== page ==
• 236 Posts
    • 108 Thanks
    Lilla D
    • #3
    • 6th Jul 17, 12:24 AM
    • #3
    • 6th Jul 17, 12:24 AM
    Most lenders will define a FTB as someone who has never owned a property before. Some lenders say that if you haven't had a property for the last x years, then you could be eligible for FTB deals.

    Not sure why you think you're being punished. You're technically not a FTB (save for those lenders mentioned above) regardless how the first venture turned out.

    Since you don't have a property now, you could be eligible for Help to Buy, shared ownership, etc., so again, not sure why you think you have no mortgage options. Besides, many lenders don't differentiate in their rates for FTBs and home movers and there is no difference in the stamp duty any more, so chill, you'll be fine After all, it was your choice to buy a property years ago and give up your FTB status as far as most lenders are concerned.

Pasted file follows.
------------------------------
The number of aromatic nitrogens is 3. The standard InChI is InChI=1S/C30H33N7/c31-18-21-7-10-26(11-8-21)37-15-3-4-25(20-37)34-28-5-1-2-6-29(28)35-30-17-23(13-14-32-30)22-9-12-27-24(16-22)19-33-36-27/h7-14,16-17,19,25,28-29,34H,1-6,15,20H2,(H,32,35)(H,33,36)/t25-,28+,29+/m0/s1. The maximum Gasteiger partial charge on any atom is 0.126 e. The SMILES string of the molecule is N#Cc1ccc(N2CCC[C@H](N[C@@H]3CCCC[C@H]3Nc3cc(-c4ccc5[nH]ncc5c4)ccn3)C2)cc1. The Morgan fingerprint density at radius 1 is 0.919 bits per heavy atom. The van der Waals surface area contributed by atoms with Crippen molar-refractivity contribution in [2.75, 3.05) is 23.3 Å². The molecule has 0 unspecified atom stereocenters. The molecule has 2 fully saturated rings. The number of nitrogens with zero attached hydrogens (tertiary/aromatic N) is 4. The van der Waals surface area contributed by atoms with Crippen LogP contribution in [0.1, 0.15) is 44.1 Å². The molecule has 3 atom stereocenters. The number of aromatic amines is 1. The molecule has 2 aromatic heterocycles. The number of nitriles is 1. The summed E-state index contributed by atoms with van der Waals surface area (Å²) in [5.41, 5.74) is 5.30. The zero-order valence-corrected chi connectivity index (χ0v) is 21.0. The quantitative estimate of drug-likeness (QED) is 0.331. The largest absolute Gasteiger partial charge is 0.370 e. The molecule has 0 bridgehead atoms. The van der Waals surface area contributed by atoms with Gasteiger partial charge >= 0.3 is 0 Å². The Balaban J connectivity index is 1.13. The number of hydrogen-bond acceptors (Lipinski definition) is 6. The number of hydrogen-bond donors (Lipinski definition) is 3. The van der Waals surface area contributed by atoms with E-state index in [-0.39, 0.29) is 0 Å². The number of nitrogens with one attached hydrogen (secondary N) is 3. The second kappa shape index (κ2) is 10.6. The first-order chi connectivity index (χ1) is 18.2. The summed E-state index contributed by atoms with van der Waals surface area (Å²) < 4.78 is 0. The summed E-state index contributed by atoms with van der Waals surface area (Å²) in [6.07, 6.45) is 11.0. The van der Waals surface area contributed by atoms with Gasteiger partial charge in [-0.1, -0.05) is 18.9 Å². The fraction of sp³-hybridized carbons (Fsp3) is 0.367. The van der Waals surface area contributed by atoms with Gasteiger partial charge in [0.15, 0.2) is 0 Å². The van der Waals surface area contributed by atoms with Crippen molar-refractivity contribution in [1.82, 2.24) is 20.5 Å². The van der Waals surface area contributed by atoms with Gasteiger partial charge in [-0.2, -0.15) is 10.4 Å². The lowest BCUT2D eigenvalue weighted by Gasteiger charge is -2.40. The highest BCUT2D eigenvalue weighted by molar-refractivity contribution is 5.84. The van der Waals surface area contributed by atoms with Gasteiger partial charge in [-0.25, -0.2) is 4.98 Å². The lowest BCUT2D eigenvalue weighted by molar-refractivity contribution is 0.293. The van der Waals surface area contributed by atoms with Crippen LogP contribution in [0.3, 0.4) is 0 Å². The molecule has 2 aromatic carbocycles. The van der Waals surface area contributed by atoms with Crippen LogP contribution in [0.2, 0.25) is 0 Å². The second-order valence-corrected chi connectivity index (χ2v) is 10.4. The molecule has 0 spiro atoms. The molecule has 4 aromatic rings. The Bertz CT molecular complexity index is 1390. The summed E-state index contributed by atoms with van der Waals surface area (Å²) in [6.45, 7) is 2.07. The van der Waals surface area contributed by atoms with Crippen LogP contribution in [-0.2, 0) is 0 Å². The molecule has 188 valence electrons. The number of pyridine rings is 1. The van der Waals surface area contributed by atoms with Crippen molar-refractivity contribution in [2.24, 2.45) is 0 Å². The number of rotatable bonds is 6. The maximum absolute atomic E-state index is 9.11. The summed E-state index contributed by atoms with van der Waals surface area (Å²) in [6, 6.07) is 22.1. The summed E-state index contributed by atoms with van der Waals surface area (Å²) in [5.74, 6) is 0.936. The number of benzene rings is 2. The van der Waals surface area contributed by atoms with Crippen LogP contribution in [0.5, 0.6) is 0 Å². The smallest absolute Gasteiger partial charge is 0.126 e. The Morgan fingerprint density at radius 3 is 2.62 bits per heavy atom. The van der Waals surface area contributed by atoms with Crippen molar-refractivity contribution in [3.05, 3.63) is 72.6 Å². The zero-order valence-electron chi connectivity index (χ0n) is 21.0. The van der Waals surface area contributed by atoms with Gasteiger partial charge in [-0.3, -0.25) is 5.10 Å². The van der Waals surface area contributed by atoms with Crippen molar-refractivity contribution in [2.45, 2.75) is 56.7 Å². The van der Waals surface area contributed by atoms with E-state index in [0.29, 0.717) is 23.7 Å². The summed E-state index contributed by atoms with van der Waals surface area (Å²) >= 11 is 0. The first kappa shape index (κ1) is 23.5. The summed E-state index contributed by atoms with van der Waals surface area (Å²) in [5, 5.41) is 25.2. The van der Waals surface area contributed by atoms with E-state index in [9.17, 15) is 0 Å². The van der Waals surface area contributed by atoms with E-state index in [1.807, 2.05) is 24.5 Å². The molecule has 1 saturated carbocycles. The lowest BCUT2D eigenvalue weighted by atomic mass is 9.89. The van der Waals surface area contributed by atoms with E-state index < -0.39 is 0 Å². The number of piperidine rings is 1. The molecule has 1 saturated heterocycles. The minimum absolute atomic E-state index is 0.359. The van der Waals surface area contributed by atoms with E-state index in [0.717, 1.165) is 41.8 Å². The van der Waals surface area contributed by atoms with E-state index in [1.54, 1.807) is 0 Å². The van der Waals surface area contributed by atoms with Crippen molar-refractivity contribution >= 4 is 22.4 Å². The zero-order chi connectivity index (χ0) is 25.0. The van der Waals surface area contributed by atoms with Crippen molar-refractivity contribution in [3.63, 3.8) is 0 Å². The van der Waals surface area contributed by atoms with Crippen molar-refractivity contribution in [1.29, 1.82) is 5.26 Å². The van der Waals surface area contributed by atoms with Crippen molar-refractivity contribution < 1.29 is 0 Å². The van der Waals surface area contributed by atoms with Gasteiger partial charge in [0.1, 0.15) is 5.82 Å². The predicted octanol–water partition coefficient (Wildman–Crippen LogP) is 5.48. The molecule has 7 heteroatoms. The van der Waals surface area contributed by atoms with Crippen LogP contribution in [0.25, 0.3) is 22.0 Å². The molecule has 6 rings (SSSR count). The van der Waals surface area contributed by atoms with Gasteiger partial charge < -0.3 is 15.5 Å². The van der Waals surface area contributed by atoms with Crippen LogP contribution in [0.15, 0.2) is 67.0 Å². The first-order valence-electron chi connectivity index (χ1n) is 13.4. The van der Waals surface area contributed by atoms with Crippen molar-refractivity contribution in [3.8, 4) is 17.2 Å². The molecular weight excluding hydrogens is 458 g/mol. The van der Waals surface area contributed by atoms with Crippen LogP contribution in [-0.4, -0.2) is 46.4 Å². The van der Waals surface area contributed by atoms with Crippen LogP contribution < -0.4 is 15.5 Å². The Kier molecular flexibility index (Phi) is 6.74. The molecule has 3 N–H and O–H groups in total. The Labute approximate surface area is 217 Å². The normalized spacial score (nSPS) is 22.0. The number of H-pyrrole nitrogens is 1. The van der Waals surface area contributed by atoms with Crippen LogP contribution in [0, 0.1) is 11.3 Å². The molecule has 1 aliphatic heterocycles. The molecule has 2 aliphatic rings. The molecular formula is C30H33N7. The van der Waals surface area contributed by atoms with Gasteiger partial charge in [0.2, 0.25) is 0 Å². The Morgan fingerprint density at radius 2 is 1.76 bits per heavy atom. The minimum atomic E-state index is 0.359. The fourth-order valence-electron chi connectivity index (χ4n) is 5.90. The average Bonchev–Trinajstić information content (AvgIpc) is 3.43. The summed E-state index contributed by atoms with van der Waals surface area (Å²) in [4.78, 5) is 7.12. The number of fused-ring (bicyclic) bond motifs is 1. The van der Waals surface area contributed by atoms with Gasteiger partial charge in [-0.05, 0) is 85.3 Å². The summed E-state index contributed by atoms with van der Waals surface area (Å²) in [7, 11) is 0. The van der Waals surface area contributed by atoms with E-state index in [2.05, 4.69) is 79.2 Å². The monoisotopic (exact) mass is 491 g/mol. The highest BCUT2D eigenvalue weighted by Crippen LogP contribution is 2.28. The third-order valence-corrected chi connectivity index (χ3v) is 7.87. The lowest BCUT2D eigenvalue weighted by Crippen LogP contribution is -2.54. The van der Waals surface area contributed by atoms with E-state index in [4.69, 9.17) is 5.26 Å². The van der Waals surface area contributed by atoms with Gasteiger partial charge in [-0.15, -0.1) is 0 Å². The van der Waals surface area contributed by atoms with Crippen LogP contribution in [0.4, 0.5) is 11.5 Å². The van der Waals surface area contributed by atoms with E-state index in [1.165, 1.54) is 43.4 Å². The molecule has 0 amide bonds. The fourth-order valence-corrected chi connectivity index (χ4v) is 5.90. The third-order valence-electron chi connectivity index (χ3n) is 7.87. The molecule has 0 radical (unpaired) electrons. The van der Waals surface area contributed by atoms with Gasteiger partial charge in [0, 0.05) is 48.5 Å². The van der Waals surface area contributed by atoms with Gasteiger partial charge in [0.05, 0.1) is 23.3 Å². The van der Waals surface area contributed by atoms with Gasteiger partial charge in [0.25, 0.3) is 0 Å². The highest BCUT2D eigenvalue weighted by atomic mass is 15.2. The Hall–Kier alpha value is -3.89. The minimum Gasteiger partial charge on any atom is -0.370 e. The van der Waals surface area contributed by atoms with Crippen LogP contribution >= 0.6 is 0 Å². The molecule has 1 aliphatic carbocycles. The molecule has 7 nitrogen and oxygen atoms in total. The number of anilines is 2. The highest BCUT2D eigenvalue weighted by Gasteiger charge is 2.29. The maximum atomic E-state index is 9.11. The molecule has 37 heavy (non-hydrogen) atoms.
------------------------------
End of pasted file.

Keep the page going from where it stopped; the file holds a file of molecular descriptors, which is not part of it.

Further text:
I am a Mortgage Adviser
    You should note that this site doesn't check my status as a Mortgage Adviser, so you need to take my word for it. This signature is here as I follow MSE's Mortgage Adviser Code of Conduct. Any posts on here are for information and discussion purposes only and shouldn't be seen as financial advice.
    • mkoder
    • By mkoder 6th Jul 17, 10:40 AM
    • 7 Posts
    • 1 Thanks
    mkoder
    • #4
    • 6th Jul 17, 10:40 AM
    • #4
    • 6th Jul 17, 10:40 AM
    Well, I feel its a "punishment" (maybe bad wording), in that deals which are made available to help some people get on the ladder are not available to me, even though we might be in the exact same position, and in fact i might have been made worse off by the property ladder not better.